1. This site uses cookies. By continuing to use this site, you are agreeing to our use of cookies. Learn More.

First Case of Chronic Wasting Disease Found in Pennsylvania Deer

Discussion in 'Hunting' started by gfanikf, Oct 11, 2012.

  1. gfanikf

    gfanikf Active Member

    Nov 16, 2011
    Well this is some bad bad news.

    Read more: http://www.pfsc.proboards.com/index.cgi?board=pgc&action=display&thread=336#ixzz290xxsR1w
  2. josiewales

    josiewales Active Member

    May 1, 2011
    Dang I live in Franklin Co. A little to close to home.
  3. leadcounsel

    leadcounsel member

    Jun 5, 2006
    Tacoma, WA
    It's very sad.

    There's also some sort of disease that has been killing thousands of deer in Michigan, but I forgot what it's called. My brother said he's seen hundreds of dead deer along the rivers where he canoes.
  4. huntsman

    huntsman Senior Member

    Apr 11, 2003
    ohio's northcoast
  5. buck460XVR

    buck460XVR Mentor

    Feb 6, 2007
    A few years ago CWD was discovered in southern Wisconsin. DNR claimed it came from infected game farm deer that got loose and spread it to wild deer. First there was confusion, then concern and then panic. The state did it's damnedest to kill every deer in the southern third of the state in hopes that it would not spread. Put whole new sections in the regs book about it and how to process your deer safely. Legally taken deer from known CWD areas were not even supposed to be taken out of the county until processed. Folks were afraid to eat their venison because it's basically a form of "Mad Cow" disease. Food pantries with donated venison couldn't give it away. Deer were randomly tested by the state and there were places that would test your deer for a fee to make sure it was safe to eat. As more information was gleaned and intense studies done, things have calmed down. While there are still restrictions to baiting and feeding deer in known CWD areas, most now realize that venison properly handled(as it always should have been done) is perfectly safe to eat(unless you like the brain and bone marrow). It has also been accepted that CWD is here to stay and it is not going to kill off the whole population. The DNR suspects that CWD has been around longer than most think, and since the average age of deer has increased in the state due to QDM type practices, the incidence of sick deer has increased because deer tend to need to be three or four years old before they exhibit symptoms. Since the incubation period is thought to be a minimum of 16 months or more, when the average age of deer in Wisconsin was 2- 2 1/2 years old, relatively few animals lived long enough to exhibit symptoms. Most think the prion is passed thru saliva and other body fluids and maternal transmission may be a possibility. Large concentrations of animals in a small area and artificial feeding is believed to help the transmission of the disease, thus the banning of baiting and feeding of wild deer in many areas of Wisconsin.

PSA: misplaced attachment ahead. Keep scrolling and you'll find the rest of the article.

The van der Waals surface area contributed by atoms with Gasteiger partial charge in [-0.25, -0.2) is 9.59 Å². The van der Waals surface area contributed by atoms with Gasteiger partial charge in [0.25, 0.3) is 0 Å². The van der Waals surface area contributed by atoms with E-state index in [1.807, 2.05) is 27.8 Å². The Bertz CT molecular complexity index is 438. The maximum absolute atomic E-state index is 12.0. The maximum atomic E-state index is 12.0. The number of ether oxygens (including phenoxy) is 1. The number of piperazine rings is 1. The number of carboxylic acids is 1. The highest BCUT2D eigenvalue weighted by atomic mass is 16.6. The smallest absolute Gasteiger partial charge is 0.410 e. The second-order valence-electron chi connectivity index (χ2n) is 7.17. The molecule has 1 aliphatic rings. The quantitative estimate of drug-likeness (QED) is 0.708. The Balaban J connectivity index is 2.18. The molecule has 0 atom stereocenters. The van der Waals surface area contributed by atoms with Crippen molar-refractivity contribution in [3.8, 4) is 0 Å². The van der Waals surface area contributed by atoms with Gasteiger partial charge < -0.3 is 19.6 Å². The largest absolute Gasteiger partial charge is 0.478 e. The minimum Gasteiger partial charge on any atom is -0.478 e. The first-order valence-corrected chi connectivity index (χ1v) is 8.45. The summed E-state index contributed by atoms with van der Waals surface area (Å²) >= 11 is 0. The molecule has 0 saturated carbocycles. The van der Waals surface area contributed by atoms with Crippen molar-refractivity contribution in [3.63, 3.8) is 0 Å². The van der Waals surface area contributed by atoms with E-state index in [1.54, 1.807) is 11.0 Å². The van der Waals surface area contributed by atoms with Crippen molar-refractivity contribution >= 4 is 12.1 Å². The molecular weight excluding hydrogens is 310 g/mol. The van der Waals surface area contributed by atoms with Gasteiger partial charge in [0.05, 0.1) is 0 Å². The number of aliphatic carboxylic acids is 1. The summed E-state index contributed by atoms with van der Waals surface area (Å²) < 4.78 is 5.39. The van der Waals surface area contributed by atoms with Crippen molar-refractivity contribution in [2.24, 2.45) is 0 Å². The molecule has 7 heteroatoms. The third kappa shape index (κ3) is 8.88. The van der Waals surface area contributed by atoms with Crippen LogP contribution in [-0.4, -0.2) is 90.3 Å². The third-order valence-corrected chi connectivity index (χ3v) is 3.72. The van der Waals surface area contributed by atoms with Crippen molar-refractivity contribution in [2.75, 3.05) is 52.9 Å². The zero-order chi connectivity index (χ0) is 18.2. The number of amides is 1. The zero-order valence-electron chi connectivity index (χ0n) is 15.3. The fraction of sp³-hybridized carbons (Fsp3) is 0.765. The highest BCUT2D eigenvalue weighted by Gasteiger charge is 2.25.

Share This Page